Claremont Insider: Trolley Unveiled

Thursday, September 11, 2008

Trolley Unveiled

The City of Claremont's website informs us that the new downtown "trackless trolley" (bureaucratese for "mini-bus that has been dolled up to look like a cable car"). The city's note says:

There will be four bus stops on the route, which will be located at the Depot on First, the Metrolink parking lot, Bonita at Yale, and Oberlin Avenue across from the public plaza, completing a 1.5 mile loop.

Final preparations are being made such as training the drivers on the trolley, finishing the trolley stops, and the final touches to the trolley.

The Trolley will be on display at the following community events: Village Wine Walk on September 12 in front of City Hall, at the annual Village Venture on October 25th next to the City's booth on Second Street, and the trolley will also be featured in the parade at the Los Angeles County Fair on "Claremont Day," September 18.

The Inaugural Ride will take place at 10 a.m. on Thursday, October 30. There will be a short ceremony, light refreshments and residents will have a chance to be one of the first to ride the trolley before it officially begins service at 11a.m. that same day.

If you have any questions about the trolley program please contact the Community Services Department at (909)399-5431.

Yesterday's Claremont Courier also had an article about the trolley debut (the article isn't available online). The Courier reports Claremont has retained the Pomona Valley Transit Authority to operate the trolley, which will run through a three-year pilot program.

The Courier also reported that the trolley will cost a projected $1,290,596 for the three years. This is a substantial increase over the $887,000 the city had promised back in January. Where does the extra $400,000 go? Apparently, the original figure didn't include the costs of building bus stops and marketing. And gas is more expensive now.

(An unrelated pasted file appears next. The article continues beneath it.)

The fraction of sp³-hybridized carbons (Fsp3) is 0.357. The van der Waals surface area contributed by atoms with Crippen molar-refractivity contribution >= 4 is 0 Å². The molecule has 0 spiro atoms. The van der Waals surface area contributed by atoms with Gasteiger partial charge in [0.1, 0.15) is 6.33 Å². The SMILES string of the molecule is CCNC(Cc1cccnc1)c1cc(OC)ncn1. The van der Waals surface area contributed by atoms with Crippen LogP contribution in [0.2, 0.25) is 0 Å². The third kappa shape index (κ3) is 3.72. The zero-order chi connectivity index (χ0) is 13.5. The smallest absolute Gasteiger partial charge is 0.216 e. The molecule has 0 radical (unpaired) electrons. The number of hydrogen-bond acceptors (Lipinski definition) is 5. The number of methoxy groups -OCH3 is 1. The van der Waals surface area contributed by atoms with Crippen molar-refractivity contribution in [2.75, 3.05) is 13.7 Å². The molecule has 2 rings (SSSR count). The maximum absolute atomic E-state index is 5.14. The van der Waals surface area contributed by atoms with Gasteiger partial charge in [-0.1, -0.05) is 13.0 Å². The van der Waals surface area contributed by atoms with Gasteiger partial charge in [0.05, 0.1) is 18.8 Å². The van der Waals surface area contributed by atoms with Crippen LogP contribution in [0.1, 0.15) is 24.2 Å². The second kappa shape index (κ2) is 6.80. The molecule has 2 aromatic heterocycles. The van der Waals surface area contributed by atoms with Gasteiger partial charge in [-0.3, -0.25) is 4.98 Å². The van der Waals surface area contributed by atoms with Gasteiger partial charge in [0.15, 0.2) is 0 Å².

In any case, using the original city estimate of 15 riders per hour, 12.5 hours per day, three day per week, we get 87,750 riders for the three year pilot program or about $14.71 per rider, a nearly 50% increase in the estimated cost for the three-year trial. At that price, the trolley out to be gold-plated.

Don't worry, though. As the city gleefully points out, its not OUR money! The project funded by state transportation fund money, so we can throw it away whatever way we want. Of course, if Sacramento pols pull transportation bond funds to balance the state budget, Claremonters may end up getting stuck a good chunk with the trolley bill. (But we don't want to talk about that.)

The Courier reported on some of the trolley's amenities:
The new vehicle has red paint, wooden seats and a manual bell ringer to replicate more authentic-looking track trolleys operating in cities like San Francisco and Portland. It will be ADA compliant and run on clean-burning gasoline.

We're not sure what differentiates "clean-burning" gasoline from other types, but we do suspect that Claremont's trolley, which covers and area of about six downtown blocks, probably won't help Claremont replicate San Francisco or Portland any more than the Paris Hotel in Las Vegas replicates the real French capital. But a person can dream.